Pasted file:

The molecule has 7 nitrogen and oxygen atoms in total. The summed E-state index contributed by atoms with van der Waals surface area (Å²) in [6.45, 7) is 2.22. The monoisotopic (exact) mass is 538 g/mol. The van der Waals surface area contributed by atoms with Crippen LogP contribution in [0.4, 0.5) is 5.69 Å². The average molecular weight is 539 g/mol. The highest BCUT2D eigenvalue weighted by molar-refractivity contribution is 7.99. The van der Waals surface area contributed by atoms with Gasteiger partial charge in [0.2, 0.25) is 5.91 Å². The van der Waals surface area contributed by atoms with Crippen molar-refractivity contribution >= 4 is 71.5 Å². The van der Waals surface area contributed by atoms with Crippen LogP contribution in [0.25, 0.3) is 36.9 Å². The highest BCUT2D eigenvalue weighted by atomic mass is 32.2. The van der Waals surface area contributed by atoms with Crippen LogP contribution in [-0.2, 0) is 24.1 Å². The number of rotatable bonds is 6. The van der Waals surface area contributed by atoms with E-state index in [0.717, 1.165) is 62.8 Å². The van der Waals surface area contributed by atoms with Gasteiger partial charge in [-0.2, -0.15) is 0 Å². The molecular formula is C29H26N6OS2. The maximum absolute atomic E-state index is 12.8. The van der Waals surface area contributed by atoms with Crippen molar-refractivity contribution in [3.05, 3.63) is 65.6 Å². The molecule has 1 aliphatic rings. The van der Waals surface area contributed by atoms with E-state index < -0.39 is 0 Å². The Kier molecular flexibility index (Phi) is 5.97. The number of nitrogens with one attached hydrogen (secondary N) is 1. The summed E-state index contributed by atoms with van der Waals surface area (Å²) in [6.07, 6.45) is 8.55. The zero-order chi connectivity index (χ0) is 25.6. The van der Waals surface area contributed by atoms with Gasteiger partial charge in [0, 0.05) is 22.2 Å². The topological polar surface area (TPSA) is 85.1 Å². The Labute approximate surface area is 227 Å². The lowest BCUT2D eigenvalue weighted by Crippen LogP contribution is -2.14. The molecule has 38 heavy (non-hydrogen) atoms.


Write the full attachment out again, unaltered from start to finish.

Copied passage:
The molecule has 7 nitrogen and oxygen atoms in total. The summed E-state index contributed by atoms with van der Waals surface area (Å²) in [6.45, 7) is 2.22. The monoisotopic (exact) mass is 538 g/mol. The van der Waals surface area contributed by atoms with Crippen LogP contribution in [0.4, 0.5) is 5.69 Å². The average molecular weight is 539 g/mol. The highest BCUT2D eigenvalue weighted by molar-refractivity contribution is 7.99. The van der Waals surface area contributed by atoms with Gasteiger partial charge in [0.2, 0.25) is 5.91 Å². The van der Waals surface area contributed by atoms with Crippen molar-refractivity contribution >= 4 is 71.5 Å². The van der Waals surface area contributed by atoms with Crippen LogP contribution in [0.25, 0.3) is 36.9 Å². The highest BCUT2D eigenvalue weighted by atomic mass is 32.2. The van der Waals surface area contributed by atoms with Crippen LogP contribution in [-0.2, 0) is 24.1 Å². The number of rotatable bonds is 6. The van der Waals surface area contributed by atoms with E-state index in [0.717, 1.165) is 62.8 Å². The van der Waals surface area contributed by atoms with Gasteiger partial charge in [-0.2, -0.15) is 0 Å². The molecular formula is C29H26N6OS2. The maximum absolute atomic E-state index is 12.8. The van der Waals surface area contributed by atoms with Crippen molar-refractivity contribution in [3.05, 3.63) is 65.6 Å². The molecule has 1 aliphatic rings. The van der Waals surface area contributed by atoms with E-state index < -0.39 is 0 Å². The Kier molecular flexibility index (Phi) is 5.97. The number of nitrogens with one attached hydrogen (secondary N) is 1. The summed E-state index contributed by atoms with van der Waals surface area (Å²) in [6.07, 6.45) is 8.55. The zero-order chi connectivity index (χ0) is 25.6. The van der Waals surface area contributed by atoms with Gasteiger partial charge in [0, 0.05) is 22.2 Å². The topological polar surface area (TPSA) is 85.1 Å². The Labute approximate surface area is 227 Å². The lowest BCUT2D eigenvalue weighted by Crippen LogP contribution is -2.14. The molecule has 38 heavy (non-hydrogen) atoms.